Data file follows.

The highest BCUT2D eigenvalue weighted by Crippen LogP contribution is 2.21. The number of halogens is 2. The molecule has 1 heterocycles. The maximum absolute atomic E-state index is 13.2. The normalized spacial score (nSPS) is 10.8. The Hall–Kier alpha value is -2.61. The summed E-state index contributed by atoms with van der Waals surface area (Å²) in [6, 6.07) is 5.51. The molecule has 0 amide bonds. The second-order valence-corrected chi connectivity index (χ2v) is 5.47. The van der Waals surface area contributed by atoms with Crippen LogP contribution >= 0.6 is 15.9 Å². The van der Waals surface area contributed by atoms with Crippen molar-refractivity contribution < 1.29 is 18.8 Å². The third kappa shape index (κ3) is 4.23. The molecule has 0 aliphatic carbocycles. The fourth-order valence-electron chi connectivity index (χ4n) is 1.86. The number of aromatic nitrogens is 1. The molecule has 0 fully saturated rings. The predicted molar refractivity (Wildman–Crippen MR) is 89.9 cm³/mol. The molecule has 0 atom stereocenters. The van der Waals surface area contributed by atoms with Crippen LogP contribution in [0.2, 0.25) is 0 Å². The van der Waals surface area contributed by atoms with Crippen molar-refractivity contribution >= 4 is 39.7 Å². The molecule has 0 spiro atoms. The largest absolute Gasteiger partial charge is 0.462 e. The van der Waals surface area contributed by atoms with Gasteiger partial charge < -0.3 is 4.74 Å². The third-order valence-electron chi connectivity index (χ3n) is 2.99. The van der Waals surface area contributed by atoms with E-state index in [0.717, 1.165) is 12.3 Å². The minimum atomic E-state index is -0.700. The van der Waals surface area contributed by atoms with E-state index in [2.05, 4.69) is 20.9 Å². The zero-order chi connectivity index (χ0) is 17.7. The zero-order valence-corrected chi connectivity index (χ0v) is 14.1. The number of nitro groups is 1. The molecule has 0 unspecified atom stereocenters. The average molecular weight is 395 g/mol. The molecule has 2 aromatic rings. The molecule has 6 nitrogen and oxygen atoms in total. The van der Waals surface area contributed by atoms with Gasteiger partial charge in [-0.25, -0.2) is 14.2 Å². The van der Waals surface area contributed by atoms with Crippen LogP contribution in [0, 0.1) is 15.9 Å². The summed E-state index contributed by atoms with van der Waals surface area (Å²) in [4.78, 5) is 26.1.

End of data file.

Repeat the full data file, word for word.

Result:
The highest BCUT2D eigenvalue weighted by Crippen LogP contribution is 2.21. The number of halogens is 2. The molecule has 1 heterocycles. The maximum absolute atomic E-state index is 13.2. The normalized spacial score (nSPS) is 10.8. The Hall–Kier alpha value is -2.61. The summed E-state index contributed by atoms with van der Waals surface area (Å²) in [6, 6.07) is 5.51. The molecule has 0 amide bonds. The second-order valence-corrected chi connectivity index (χ2v) is 5.47. The van der Waals surface area contributed by atoms with Crippen LogP contribution >= 0.6 is 15.9 Å². The van der Waals surface area contributed by atoms with Crippen molar-refractivity contribution < 1.29 is 18.8 Å². The third kappa shape index (κ3) is 4.23. The molecule has 0 aliphatic carbocycles. The fourth-order valence-electron chi connectivity index (χ4n) is 1.86. The number of aromatic nitrogens is 1. The molecule has 0 fully saturated rings. The predicted molar refractivity (Wildman–Crippen MR) is 89.9 cm³/mol. The molecule has 0 atom stereocenters. The van der Waals surface area contributed by atoms with Crippen LogP contribution in [0.2, 0.25) is 0 Å². The van der Waals surface area contributed by atoms with Crippen molar-refractivity contribution >= 4 is 39.7 Å². The molecule has 0 spiro atoms. The largest absolute Gasteiger partial charge is 0.462 e. The van der Waals surface area contributed by atoms with Gasteiger partial charge < -0.3 is 4.74 Å². The third-order valence-electron chi connectivity index (χ3n) is 2.99. The van der Waals surface area contributed by atoms with E-state index in [0.717, 1.165) is 12.3 Å². The minimum atomic E-state index is -0.700. The van der Waals surface area contributed by atoms with E-state index in [2.05, 4.69) is 20.9 Å². The zero-order chi connectivity index (χ0) is 17.7. The zero-order valence-corrected chi connectivity index (χ0v) is 14.1. The number of nitro groups is 1. The molecule has 0 unspecified atom stereocenters. The average molecular weight is 395 g/mol. The molecule has 2 aromatic rings. The molecule has 6 nitrogen and oxygen atoms in total. The van der Waals surface area contributed by atoms with Gasteiger partial charge in [-0.25, -0.2) is 14.2 Å². The van der Waals surface area contributed by atoms with Crippen LogP contribution in [0, 0.1) is 15.9 Å². The summed E-state index contributed by atoms with van der Waals surface area (Å²) in [4.78, 5) is 26.1.